Wednesday, March 20, 2013

SNAP (2013) movie review


Snap (2013) d. Youseff Delara / Victor Teran (USA)

Mentally unstable but musically adept Jake Hoffman shields himself from the outside world, interacting only through his downloadable dub-step dance tracks. Yet there is no reprieve from sinister alter-ego Thomas Dekker who antagonizes and belittles his every move, especially when it comes to interaction with the opposite sex. Upon visiting former therapist Scott Bakula, Hoffman meets the friendly and attractive Nikki Reed, a chance encounter that leads to a dangerous two-way obsession for both.



This not-so-thrilling psychological thriller dances around similar cinematic terrain as Fight Club, Clean Shaven and Spiral, minus its forerunners’ original voices. While a capable performer, Hoffman lacks the live-wire charisma of an Edward Norton or Peter Greene, his inner demon struggles coming off as more than a little rote. The idea of pairing the dizzying electronica tracks with a sociopath’s misfiring synapses is an interesting one, but even though Reza Safinia’s soundtrack pulses and pounds on a visceral level, not enough is done with the concept proper. Similarly, society’s views of the mentally ill are given gratuitous lip service, lifting the lid of a worthy examination but dropping shut shy of engaging beyond the surface.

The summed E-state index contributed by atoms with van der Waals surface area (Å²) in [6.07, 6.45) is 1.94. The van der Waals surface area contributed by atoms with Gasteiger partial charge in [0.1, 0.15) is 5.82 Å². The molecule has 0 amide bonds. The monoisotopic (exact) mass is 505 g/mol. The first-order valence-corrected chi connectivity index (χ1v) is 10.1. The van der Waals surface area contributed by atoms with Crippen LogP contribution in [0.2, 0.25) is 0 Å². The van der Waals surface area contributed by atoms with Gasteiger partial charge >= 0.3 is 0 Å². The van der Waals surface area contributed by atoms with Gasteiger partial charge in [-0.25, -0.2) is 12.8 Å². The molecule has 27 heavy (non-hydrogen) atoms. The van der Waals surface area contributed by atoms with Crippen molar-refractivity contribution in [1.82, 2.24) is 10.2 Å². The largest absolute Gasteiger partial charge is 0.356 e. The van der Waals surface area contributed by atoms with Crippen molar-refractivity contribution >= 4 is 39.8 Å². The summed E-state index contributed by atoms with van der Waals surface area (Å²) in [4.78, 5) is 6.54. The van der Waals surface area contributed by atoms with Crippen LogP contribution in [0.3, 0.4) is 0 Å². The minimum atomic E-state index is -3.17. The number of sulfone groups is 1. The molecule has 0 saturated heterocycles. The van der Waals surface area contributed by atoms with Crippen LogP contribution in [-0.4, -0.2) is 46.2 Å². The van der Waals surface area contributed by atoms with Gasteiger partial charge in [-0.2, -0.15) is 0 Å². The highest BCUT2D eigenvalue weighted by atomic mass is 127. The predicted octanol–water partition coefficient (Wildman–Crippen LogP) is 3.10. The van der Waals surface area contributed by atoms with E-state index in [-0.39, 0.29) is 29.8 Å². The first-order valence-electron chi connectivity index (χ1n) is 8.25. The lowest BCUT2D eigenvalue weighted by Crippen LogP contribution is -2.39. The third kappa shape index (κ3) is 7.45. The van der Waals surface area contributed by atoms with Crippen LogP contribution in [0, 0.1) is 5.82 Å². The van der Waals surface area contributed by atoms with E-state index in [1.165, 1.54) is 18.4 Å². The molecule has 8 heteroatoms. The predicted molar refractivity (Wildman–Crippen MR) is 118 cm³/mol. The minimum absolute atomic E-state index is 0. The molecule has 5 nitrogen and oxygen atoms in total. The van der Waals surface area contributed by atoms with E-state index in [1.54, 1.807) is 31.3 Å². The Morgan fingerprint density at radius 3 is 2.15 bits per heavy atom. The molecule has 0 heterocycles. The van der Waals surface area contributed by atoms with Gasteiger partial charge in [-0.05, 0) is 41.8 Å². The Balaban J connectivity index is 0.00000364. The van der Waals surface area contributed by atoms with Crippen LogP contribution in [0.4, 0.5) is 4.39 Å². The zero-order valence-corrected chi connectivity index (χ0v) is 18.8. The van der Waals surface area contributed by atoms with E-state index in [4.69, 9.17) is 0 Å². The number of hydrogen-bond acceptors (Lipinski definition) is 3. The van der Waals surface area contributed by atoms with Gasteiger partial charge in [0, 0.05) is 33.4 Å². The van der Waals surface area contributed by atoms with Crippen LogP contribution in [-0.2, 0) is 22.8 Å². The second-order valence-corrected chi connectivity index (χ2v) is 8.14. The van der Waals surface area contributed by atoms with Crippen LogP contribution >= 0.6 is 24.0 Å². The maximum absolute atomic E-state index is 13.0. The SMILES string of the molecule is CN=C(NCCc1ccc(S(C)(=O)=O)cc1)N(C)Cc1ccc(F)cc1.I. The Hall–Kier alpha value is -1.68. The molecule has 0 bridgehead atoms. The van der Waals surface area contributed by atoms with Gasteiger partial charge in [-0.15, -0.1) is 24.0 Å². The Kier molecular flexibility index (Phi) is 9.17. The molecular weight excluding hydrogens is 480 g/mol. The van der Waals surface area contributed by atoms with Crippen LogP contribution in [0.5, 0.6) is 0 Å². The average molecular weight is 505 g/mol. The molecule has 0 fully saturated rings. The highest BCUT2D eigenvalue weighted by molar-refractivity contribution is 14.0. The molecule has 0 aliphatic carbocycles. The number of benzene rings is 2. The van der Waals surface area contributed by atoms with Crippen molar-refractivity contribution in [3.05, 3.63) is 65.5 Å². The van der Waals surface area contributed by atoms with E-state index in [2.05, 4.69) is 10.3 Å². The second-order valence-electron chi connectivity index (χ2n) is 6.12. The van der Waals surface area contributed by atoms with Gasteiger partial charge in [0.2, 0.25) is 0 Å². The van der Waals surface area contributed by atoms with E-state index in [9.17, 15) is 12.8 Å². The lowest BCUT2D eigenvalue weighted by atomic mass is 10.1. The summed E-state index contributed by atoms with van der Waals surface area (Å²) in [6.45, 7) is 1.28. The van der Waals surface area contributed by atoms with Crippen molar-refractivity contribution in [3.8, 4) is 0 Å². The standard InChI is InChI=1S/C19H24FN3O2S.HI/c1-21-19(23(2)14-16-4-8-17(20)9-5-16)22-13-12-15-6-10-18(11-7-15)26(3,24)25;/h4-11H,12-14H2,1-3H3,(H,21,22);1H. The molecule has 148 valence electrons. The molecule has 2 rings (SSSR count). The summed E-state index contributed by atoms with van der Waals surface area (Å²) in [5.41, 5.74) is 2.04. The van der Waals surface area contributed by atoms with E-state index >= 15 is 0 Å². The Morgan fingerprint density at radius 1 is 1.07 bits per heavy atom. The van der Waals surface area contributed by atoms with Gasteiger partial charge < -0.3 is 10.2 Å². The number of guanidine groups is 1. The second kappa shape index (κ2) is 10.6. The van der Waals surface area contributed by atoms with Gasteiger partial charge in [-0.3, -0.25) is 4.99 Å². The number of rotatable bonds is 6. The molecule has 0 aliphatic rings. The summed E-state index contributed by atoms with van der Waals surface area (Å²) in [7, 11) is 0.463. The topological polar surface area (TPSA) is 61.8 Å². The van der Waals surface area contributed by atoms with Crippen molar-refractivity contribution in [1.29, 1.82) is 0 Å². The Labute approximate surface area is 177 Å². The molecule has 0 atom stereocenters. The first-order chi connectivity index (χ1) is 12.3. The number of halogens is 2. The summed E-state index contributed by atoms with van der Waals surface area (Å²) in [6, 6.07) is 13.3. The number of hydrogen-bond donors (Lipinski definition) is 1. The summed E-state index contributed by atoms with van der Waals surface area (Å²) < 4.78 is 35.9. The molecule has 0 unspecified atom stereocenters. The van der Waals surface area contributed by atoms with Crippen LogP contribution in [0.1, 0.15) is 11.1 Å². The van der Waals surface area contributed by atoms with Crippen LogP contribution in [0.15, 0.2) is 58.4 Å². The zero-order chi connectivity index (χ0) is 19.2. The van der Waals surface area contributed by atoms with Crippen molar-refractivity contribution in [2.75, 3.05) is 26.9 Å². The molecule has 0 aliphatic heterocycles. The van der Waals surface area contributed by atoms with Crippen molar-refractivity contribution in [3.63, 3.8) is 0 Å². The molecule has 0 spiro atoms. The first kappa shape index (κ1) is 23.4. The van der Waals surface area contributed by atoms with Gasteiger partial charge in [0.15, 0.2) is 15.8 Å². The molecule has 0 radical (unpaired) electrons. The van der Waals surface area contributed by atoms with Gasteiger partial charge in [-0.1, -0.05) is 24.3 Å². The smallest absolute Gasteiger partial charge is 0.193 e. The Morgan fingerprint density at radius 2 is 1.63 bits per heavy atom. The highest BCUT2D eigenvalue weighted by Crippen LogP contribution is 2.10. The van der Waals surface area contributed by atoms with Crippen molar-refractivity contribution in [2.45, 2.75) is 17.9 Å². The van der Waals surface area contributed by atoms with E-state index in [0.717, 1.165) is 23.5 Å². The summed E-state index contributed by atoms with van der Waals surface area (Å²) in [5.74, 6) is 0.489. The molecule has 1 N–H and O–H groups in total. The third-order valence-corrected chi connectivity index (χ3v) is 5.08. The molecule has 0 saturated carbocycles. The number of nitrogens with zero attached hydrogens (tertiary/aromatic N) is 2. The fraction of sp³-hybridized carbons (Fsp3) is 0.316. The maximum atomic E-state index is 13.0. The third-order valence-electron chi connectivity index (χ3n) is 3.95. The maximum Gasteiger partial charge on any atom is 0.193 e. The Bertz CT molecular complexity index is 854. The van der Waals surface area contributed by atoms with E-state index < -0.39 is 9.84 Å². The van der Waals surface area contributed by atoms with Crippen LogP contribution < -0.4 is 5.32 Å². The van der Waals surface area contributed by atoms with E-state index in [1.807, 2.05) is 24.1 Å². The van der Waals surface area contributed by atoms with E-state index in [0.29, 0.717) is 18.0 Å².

But Snap’s biggest stumbles lie in co-director Teran’s dialogue and plotline, riddled with scores of clichés from superior efforts and plot twists so obvious they can’t really be considered twists (experienced viewers will see them coming from the opening frames). The earnest cast does their best to wring juice from this well-chewed material, with Reed evoking shades of a young Brooke Adams and Bakula doing his best well-meaning schlub while lending elder statesman gravitas. (By contrast, Jason Priestley cashes a quick paycheck for growing an Aidan Quinn-like beard to play a superfluous psychiatric figure.)

Thankfully for genre fans, things ultimately manage to get a little wet, but even the violent climax feels more calculated than inspired, providing little if any insight into a legitimately disturbed mind. One gets the impression that Teran and Delara’s hearts are in the right place, seeking to prompt a discussion whilst providing a few pulse pounding moments. Unfortunately, when the lights come up, the conversation is more likely to turn to topics of “missed opportunities” and “seen it before.” An impressively polished effort to be sure, but an overly self-conscious one that never finds its own voice or beat.

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